But what the expert on the radio said which really caught my attention was that soldiers who've been in conflict find it hard to adjust to civilian life afterwards, left with all those horrific images of the atrocities they've witnessed emblazoned on their minds. And so they may wish to return to active duty and a combat setting, because there they will be around other men who are experiencing what they are experiencing and who understand.

And there in that one sentence which I caught by chance on the radio I found an answer to 4 years of guilt and shame and confusion. Since exiting prostitution I have at times felt a pull back towards it, in particular when people have refused to help me, or have told me that I chose it ergo I must have enjoyed it. There's nothing worse than having someone explain to you that you're wrong about how you feel, about how things were, that you somehow misunderstood. I could never understand why I would feel pulled back towards something which I found so horrific, and had come to the conclusion that it must be my self destructive urge, which is strong at times.

But what was said about the soldiers made perfect sense to me. Since exiting prostitution, I have found my experiences invalidated at every level, dismissed or denied. I still find, 4 years on, that almost without exception (and there have been very few exceptions, even amongst so called mental health professionals), I have not found anyone who understood what it is to prostitute oneself. Most don't even try.

So the only place I have ever felt truly understood was amongst other prostitutes.

There is not other situation which parallels prostitution, none that attract so little understanding, so much judgment and hatred and scorn. If you're beaten as a prostitute, you deserve it. And if you're raped... can you even rape a prostitute? Surely that just means not paying, and she obviously likes sex well enough or she wouldn't choose to be there. I've been told I chose all this. Well, Angel, what did you get out of that? Take responsibility for what happened to you! I don't fear taking responsibility for past wrongs but I draw the line at being told I wanted this stuff. Nobody chooses rape.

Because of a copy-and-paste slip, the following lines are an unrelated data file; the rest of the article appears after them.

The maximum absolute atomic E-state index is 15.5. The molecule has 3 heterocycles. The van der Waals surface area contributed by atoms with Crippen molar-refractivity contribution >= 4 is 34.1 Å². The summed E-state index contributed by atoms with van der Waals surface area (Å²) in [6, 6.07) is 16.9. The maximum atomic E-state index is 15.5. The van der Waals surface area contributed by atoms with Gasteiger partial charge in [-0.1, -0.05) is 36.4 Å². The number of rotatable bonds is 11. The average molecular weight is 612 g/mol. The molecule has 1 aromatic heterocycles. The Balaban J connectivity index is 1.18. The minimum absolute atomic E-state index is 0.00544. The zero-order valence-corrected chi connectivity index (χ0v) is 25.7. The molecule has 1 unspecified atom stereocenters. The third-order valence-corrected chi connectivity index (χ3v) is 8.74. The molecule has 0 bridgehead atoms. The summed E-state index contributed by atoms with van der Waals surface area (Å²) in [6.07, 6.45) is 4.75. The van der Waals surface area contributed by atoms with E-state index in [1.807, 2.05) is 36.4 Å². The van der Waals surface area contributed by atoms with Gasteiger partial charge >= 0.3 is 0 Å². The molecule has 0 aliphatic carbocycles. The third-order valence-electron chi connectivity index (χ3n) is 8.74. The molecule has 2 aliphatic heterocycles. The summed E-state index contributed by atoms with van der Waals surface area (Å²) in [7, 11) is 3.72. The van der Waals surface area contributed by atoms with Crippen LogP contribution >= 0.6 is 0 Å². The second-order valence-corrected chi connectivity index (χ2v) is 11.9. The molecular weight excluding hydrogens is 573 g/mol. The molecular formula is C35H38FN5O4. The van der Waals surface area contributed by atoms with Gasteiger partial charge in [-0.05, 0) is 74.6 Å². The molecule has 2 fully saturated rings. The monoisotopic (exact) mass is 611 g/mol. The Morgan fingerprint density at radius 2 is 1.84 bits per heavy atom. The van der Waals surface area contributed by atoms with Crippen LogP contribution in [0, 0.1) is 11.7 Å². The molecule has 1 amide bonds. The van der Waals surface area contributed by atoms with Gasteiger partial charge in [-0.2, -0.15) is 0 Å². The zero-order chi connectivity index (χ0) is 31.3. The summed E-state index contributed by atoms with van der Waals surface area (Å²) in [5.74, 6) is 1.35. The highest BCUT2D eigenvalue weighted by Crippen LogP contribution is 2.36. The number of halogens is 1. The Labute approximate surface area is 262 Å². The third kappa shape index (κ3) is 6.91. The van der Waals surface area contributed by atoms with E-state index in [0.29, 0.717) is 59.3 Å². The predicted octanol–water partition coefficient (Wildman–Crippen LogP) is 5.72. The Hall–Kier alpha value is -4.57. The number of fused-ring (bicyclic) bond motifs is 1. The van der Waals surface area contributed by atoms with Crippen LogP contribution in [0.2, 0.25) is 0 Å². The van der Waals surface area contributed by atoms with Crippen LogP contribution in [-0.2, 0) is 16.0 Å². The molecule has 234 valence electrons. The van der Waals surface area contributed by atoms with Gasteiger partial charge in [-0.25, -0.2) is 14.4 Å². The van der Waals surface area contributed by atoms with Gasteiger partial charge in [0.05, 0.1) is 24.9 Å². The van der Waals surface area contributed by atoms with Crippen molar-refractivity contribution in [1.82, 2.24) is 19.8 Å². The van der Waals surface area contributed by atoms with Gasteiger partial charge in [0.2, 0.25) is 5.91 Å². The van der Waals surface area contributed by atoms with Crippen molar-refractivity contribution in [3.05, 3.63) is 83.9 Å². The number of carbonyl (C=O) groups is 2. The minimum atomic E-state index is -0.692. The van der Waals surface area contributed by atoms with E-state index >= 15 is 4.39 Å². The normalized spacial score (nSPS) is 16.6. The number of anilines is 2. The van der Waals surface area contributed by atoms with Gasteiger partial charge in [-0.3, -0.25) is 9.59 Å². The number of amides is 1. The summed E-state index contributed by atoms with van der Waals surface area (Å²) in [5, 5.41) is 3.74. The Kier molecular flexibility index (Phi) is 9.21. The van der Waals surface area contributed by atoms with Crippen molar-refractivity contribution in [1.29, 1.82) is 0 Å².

The prostitute stands condemned, both by those who despise her for what she does and by those who argue so generously (on her behalf - they wouldn't dream of doing it themselves) for her right to be an abused woman, to be a prostitute.

It's a desperate place to find yourself.

There was no suggestion by the expert or indeed anyone on Radio 4 that a soldier might try to get back to active service because he enjoyed witnessing the atrocities that had triggered his PTSD and so disconnected him from the general civilian population. Where is this compassion and understanding for the prostituted woman? Why does she among all people get blamed again for being hurt, and told once again that she chooses this because she likes it? There is a complete lack of understanding of choicelessness, addiction, hopelessness, and the trauma that results from being fucked and used and abused and treated as less than human. As a prostitute I was a human fuck doll, the only difference being that I was expected to enthuse over the abuse and take pleasure in it. A blow up doll would've been treated more gently.

It's not so surprising there's a pull to go back, looked at like that. A woman who has been prostituted is a woman who does not belong. Damaged as she is by the experience, she is, simply Unacceptable, a truth too dangerous to handle. If women used in the sex industry don't actually like it, it casts a harsh shadow of doubt across every person's 'right' to wank over women in lapdancing clubs, magazines, videos and on tv, and society isn't prepared for that to happen. So we are used and then discarded, an inconvenience, the human waste generated by a system of perpetual inequalities and abuses.

Being human garbage? Now that's rubbish.